It would be useful to obtain from the Department of Education and Science in the Republic any statistics that it has. Much of the school completion programme is focused on prevention. Prevention measures can tackle the problem and would prove very useful. Some of the evidence that we have heard or received concerns dealing with the situation that is created after the problem has arisen. I have noticed that one of your objectives is, for want of a better word, to recapture young people who have left the school system and try to bring them back in. Statistics on how that objective evolved would be most useful.
I have only one question. You mentioned an acronym, which I cannot now recall, when you spoke about targeting young people who have left school early. One is in danger of acronym overload. Is the school completion programme universal across the country, or is it heavily targeted at areas of social deprivation and where there has been a problem with high drop-out rates?
It is specifically targeted at areas where there is problem with early drop-out or a history of early school-leaving in the community. We also look at the number of students in the school who have access to medical cards. Provision is based on need. Schools with DEIS status — disadvantaged status — have the school completion programme.
It may be an unfair question to ask, because I do not know whether you have the statistics, but do you have a rough percentage figure for the number of schools that the programme covers in the Republic?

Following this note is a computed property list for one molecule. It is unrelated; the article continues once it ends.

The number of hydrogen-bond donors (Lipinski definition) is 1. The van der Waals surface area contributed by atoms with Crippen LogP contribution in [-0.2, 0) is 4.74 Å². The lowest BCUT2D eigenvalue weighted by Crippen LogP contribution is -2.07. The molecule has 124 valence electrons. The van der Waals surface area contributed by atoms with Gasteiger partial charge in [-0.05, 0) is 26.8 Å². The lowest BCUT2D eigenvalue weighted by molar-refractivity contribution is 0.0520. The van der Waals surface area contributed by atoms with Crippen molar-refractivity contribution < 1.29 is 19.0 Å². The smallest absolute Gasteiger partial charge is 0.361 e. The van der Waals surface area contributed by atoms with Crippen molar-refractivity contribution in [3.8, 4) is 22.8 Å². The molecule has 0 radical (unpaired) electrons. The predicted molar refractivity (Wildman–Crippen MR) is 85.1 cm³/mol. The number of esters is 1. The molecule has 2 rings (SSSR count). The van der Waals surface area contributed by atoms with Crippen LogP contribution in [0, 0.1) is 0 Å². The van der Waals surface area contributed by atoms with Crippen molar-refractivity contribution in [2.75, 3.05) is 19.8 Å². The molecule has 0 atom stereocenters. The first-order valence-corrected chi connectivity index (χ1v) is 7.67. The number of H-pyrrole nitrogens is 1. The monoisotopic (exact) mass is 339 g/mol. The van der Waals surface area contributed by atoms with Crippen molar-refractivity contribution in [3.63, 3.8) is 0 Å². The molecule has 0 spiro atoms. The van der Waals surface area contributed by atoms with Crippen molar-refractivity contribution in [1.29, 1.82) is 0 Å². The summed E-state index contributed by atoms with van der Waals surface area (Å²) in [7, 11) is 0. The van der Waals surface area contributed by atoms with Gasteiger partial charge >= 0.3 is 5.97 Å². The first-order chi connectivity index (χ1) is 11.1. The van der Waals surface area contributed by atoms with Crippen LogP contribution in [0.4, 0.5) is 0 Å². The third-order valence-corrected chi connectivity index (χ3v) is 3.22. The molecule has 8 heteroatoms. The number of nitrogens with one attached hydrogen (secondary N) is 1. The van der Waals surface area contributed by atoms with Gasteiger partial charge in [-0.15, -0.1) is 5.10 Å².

I do not know the answer to that. I can speak to Aidan Savage, the national co-ordinator, who will have that information.
It would be useful if you could supply that information to the Committee so that we know whether the programme covers the most disadvantaged 10%, 20%, or whatever.
Mr P Ramsey:
Marlene, you are very welcome. Your presentation contained a great deal of good detail. The Committee is conducting an inquiry into NEETs, but we are also examining models of good practice where, as Paul Butler rightly said, there is clear, qualitative evidence of measurable outcomes. Your figures are very interesting. You talked about concentrating on young people who have literacy and numeracy problems. That is key, because those are barriers to the next stage, which is training or employment.